Sunday, November 23, 2008

the reality of displacement

So today I spoke with my friend Ruthie Epstein, who works for Human Rights First, an organization that assists refugees and people who are seeking asylum. She just came back from a three week work trip to Syria, where she met with Iraqi refugees. I was shocked to hear some of the numbers she told me. I hope I remember all of this information correctly but this is what she told me: There have been 4 million Iraqis displaced by the war. She told me that most of the people were displaced not by general violence but rather by targeted violence/direct threats. She said that this year the United States accepted 14,000 refugees from Iraq, which is up from 1600 from the year before. The refugees staying in Syria are from the middle class in Iraq, and came to Syria with some savings, most of which are running out by now. They aren't able to get working papers to stay there, so they try to get relocated to third countries, preferably in Europe, she said, though she speculated that a lot of the refugees would probably be fine about being relocated to the U.S. I was not aware that in Europe, Sweden has been taking in the largest number of refugees. She said that a ton of refugees have gone into Iran (I think she said 50,000??), but that the U.S. tries to keep that quiet. 


Ruthie Epstein said...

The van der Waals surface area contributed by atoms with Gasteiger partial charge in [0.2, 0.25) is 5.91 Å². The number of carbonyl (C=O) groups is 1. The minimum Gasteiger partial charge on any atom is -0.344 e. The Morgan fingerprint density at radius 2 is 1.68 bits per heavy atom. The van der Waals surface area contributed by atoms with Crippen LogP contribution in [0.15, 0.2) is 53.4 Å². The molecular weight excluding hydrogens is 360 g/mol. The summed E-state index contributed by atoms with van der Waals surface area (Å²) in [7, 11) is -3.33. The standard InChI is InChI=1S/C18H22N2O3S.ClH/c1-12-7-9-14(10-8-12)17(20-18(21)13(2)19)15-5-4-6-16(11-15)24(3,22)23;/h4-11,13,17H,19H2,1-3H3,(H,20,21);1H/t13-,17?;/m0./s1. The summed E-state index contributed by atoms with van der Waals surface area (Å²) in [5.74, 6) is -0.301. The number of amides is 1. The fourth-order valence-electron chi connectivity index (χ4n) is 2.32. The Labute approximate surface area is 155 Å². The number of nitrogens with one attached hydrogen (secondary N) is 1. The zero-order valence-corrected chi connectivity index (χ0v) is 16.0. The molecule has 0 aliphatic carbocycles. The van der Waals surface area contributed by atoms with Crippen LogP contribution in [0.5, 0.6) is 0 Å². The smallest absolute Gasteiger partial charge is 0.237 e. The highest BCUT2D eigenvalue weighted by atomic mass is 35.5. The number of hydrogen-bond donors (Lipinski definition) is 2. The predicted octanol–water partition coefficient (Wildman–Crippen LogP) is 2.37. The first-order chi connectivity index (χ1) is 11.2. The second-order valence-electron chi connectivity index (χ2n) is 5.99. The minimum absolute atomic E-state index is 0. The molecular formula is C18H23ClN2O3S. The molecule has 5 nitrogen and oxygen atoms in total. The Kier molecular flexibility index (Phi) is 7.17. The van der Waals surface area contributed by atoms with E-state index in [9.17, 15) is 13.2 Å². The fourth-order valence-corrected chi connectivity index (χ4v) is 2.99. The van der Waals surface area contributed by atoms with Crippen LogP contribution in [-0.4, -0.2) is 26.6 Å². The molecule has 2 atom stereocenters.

Miguel got all his numbers right. Just one clarification - the UN refugee agency says that there are more than 57K Iraqi refugees in Iran, but part of that number left Iraq before the US invasion in 2003.

The displacement is a consequence of the war that's gotten pretty minimal attention, and it's potentially one of the most disastrous - a generation of Iraqis made homeless (figuratively, though shelter is a real problem), kids working in the informal economy instead of going to school, women turning to survival sex, increasing domestic violence, limited access to medical and psychosocial care, which is especially important when you've survived violence as harsh as that in Iraq. Inside Iraq, with its destroyed infrastructure, it's a whole other story for the displaced.

There are other extremely dire humanitarian crises in the world, but this is clearly one that the US had a direct hand in creating. We have a moral obligation to address it, and just as important, it'd be strategically stupid not to.

Many thanks to Miguel for the post.

miguel said...

thanks, ruthie, for this invaluable information. xo m